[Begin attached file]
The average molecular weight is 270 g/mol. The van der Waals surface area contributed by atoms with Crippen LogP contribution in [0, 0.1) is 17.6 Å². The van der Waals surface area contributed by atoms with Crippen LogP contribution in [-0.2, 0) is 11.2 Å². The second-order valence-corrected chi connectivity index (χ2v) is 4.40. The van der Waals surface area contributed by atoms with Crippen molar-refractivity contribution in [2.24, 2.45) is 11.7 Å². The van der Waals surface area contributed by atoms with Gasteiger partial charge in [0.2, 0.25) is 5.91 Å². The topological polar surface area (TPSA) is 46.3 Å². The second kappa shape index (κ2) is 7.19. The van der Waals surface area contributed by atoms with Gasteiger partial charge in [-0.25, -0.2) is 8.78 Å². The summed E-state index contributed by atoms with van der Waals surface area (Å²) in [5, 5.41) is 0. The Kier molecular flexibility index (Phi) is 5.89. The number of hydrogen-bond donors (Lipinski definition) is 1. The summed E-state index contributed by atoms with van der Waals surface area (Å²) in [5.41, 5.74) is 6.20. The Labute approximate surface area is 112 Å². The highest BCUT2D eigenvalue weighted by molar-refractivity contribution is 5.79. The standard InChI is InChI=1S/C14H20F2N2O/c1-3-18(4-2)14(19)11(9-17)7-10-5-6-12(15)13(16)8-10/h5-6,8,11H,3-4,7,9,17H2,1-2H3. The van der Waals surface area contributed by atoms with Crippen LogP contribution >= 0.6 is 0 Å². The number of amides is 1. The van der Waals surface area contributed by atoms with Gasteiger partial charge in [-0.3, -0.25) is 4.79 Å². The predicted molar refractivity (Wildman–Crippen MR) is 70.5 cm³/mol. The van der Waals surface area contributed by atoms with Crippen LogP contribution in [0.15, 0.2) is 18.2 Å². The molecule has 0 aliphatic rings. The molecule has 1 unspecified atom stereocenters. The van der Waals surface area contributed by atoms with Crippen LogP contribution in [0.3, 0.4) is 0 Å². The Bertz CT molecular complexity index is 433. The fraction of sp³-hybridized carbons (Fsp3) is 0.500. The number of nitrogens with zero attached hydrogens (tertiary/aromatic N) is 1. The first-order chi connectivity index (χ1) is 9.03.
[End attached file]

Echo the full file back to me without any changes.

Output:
The average molecular weight is 270 g/mol. The van der Waals surface area contributed by atoms with Crippen LogP contribution in [0, 0.1) is 17.6 Å². The van der Waals surface area contributed by atoms with Crippen LogP contribution in [-0.2, 0) is 11.2 Å². The second-order valence-corrected chi connectivity index (χ2v) is 4.40. The van der Waals surface area contributed by atoms with Crippen molar-refractivity contribution in [2.24, 2.45) is 11.7 Å². The van der Waals surface area contributed by atoms with Gasteiger partial charge in [0.2, 0.25) is 5.91 Å². The topological polar surface area (TPSA) is 46.3 Å². The second kappa shape index (κ2) is 7.19. The van der Waals surface area contributed by atoms with Gasteiger partial charge in [-0.25, -0.2) is 8.78 Å². The summed E-state index contributed by atoms with van der Waals surface area (Å²) in [5, 5.41) is 0. The Kier molecular flexibility index (Phi) is 5.89. The number of hydrogen-bond donors (Lipinski definition) is 1. The summed E-state index contributed by atoms with van der Waals surface area (Å²) in [5.41, 5.74) is 6.20. The Labute approximate surface area is 112 Å². The highest BCUT2D eigenvalue weighted by molar-refractivity contribution is 5.79. The standard InChI is InChI=1S/C14H20F2N2O/c1-3-18(4-2)14(19)11(9-17)7-10-5-6-12(15)13(16)8-10/h5-6,8,11H,3-4,7,9,17H2,1-2H3. The van der Waals surface area contributed by atoms with Crippen LogP contribution >= 0.6 is 0 Å². The number of amides is 1. The van der Waals surface area contributed by atoms with Gasteiger partial charge in [-0.3, -0.25) is 4.79 Å². The predicted molar refractivity (Wildman–Crippen MR) is 70.5 cm³/mol. The van der Waals surface area contributed by atoms with Crippen LogP contribution in [0.15, 0.2) is 18.2 Å². The molecule has 0 aliphatic rings. The molecule has 1 unspecified atom stereocenters. The van der Waals surface area contributed by atoms with Crippen LogP contribution in [0.3, 0.4) is 0 Å². The Bertz CT molecular complexity index is 433. The fraction of sp³-hybridized carbons (Fsp3) is 0.500. The number of nitrogens with zero attached hydrogens (tertiary/aromatic N) is 1. The first-order chi connectivity index (χ1) is 9.03.